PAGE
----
“We used the rugs architecturally to solve our problem of curved spaces, beginning in the living room,” says Bodron. “[Tai Ping] re-did the rug for us where one of the rectangles was twisted the same way that the bay windows were to fill that space, and we ended up using the same rug in the library. Plus, the light peach, sandy, and turquoise colors lent themselves so well to Nantucket and the windows in the living room being on the ocean. That really set the tone for how we approached furniture plans as well as the direction of the home.”
Fruit notes that while it was important for the home to have a sense of place, it was equally as important to not decorate in a way to fit some local aesthetic. While the exterior remained close to its original design, the main priority being the addition of more windows, the interiors of the home lean into the client’s discerning eye for collecting art and Nordic furniture, along with her desire for a calming and restful home, the dining room being a prime example.
“The dining room features a wonderful vintage Finn Juhl table and settee in the bay window, and the dining chairs were consciously not the typical wood or rush seating that fit the Nantucket look,” says Bodron. “The client didn’t want to do a traditional blue room or ceiling, but we took these Bruno Moinard chairs and lacquered them in a dark blue with matching seats as our nod to Nantucket.”
While the home’s interiors don’t subscribe to the traditional aesthetic and could as easily feel right at home in the middle of Stockholm or Oslo, at the same time, it feels delightfully at home inside a Shingle-style house on the sea. The home offers all the luxuries of a beachfront manse and its interiors are soothing, inspiring, and welcoming, beckoning guests (and the owner) to kick up their feet and stay awhile in this chic, coastal abode that offers all the beloved comforts of home without the fast-paced lifestyle.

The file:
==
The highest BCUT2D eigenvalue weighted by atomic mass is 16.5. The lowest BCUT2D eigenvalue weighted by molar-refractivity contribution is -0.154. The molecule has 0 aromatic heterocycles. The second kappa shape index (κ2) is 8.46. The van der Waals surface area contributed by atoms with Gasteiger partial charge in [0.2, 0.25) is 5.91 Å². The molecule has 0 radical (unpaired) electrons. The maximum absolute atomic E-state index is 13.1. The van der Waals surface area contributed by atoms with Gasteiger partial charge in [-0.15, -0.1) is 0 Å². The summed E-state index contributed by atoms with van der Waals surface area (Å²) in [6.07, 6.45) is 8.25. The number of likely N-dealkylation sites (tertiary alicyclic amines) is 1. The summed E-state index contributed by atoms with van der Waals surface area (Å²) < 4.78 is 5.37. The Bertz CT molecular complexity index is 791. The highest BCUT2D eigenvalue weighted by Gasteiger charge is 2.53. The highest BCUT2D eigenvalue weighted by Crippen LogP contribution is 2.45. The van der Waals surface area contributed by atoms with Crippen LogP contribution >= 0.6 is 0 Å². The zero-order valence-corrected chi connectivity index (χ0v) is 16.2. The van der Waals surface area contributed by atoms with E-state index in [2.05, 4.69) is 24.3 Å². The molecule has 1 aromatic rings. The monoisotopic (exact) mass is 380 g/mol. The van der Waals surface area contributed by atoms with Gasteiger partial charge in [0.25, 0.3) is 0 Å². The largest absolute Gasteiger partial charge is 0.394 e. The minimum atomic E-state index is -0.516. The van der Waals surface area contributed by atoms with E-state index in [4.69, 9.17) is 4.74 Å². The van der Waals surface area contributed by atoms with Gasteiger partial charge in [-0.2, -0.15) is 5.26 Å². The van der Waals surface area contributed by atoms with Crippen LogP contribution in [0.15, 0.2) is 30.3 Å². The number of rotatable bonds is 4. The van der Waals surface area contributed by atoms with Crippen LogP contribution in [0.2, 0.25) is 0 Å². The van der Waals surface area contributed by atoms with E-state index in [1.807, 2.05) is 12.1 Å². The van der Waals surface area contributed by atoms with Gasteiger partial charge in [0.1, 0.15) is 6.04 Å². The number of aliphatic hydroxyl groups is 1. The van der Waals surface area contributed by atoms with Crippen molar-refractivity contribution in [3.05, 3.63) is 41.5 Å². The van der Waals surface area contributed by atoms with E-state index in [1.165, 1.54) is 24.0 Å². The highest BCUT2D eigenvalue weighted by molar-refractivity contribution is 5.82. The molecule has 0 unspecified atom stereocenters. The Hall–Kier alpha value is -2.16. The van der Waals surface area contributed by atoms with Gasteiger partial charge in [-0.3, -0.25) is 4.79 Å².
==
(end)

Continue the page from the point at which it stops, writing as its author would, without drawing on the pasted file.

“There’s something really comfortable and special about relaxing in the kitchen and breakfast nook especially,” says Bodron. “Everyone can hang out on the backside of the island or at the banquette with the bay windows and both enjoy the light streaming in as you drink your coffee and read magazines.” While the first floor is open and filled with generously sized rooms, the three-story home also has a guest suite above the garage, plenty of cozy sitting areas on the second floor, and a Thomas Jefferson-style alcove bedroom on the top floor for anyone seeking a quiet escape to catch up on a good book or take a catnap.
Fruit says landscape designer Michael van Valkenburgh did a fantastic job with all of the restraints of having a Nantucket house on the dunes. His work makes the home feel as if it’s always been there, growing amongst the native flora. Fruit notes there is something so special about the quality of the light in this destination that flows into nearly every room (all thanks to his redesign), and it acts as a perfect finishing touch, bringing the most desirable part of Nantucket into each well-collected space.
Do you love Nantucket’s architecture as much as we do? Join us in person (or virtually), August 5-7, for the Nantucket Historical Association’s premier summer fundraiser, celebrating the island’s unique influence on American design with engaging keynote speakers including award-winning interior designer Nate Berkus, design discussions, The Nantucket Summer Antiques Show, a design panel, and more! Purchase leadership tickets today.